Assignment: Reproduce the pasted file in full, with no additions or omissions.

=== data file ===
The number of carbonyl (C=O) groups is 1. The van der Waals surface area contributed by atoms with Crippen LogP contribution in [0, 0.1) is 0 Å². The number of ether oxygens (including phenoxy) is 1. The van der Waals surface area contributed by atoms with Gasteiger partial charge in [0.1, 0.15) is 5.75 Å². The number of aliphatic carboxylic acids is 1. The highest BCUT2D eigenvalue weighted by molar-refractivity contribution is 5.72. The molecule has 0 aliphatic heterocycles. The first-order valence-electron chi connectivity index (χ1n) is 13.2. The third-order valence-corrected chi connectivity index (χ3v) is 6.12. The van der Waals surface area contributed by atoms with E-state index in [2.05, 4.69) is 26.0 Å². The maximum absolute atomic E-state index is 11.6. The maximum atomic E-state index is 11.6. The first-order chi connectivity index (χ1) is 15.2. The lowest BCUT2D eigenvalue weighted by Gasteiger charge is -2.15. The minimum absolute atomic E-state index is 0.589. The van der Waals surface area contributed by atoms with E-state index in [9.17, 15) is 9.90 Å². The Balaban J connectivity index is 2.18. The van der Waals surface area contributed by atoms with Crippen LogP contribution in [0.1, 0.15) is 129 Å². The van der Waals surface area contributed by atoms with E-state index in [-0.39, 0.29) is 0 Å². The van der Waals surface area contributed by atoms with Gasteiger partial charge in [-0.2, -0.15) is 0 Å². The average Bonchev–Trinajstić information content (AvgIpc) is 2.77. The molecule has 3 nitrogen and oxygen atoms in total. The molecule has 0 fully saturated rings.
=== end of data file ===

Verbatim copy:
The number of carbonyl (C=O) groups is 1. The van der Waals surface area contributed by atoms with Crippen LogP contribution in [0, 0.1) is 0 Å². The number of ether oxygens (including phenoxy) is 1. The van der Waals surface area contributed by atoms with Gasteiger partial charge in [0.1, 0.15) is 5.75 Å². The number of aliphatic carboxylic acids is 1. The highest BCUT2D eigenvalue weighted by molar-refractivity contribution is 5.72. The molecule has 0 aliphatic heterocycles. The first-order valence-electron chi connectivity index (χ1n) is 13.2. The third-order valence-corrected chi connectivity index (χ3v) is 6.12. The van der Waals surface area contributed by atoms with E-state index in [2.05, 4.69) is 26.0 Å². The maximum absolute atomic E-state index is 11.6. The maximum atomic E-state index is 11.6. The first-order chi connectivity index (χ1) is 15.2. The lowest BCUT2D eigenvalue weighted by Gasteiger charge is -2.15. The minimum absolute atomic E-state index is 0.589. The van der Waals surface area contributed by atoms with E-state index in [9.17, 15) is 9.90 Å². The Balaban J connectivity index is 2.18. The van der Waals surface area contributed by atoms with Crippen LogP contribution in [0.1, 0.15) is 129 Å². The van der Waals surface area contributed by atoms with E-state index in [-0.39, 0.29) is 0 Å². The van der Waals surface area contributed by atoms with Gasteiger partial charge in [-0.2, -0.15) is 0 Å². The average Bonchev–Trinajstić information content (AvgIpc) is 2.77. The molecule has 3 nitrogen and oxygen atoms in total. The molecule has 0 fully saturated rings.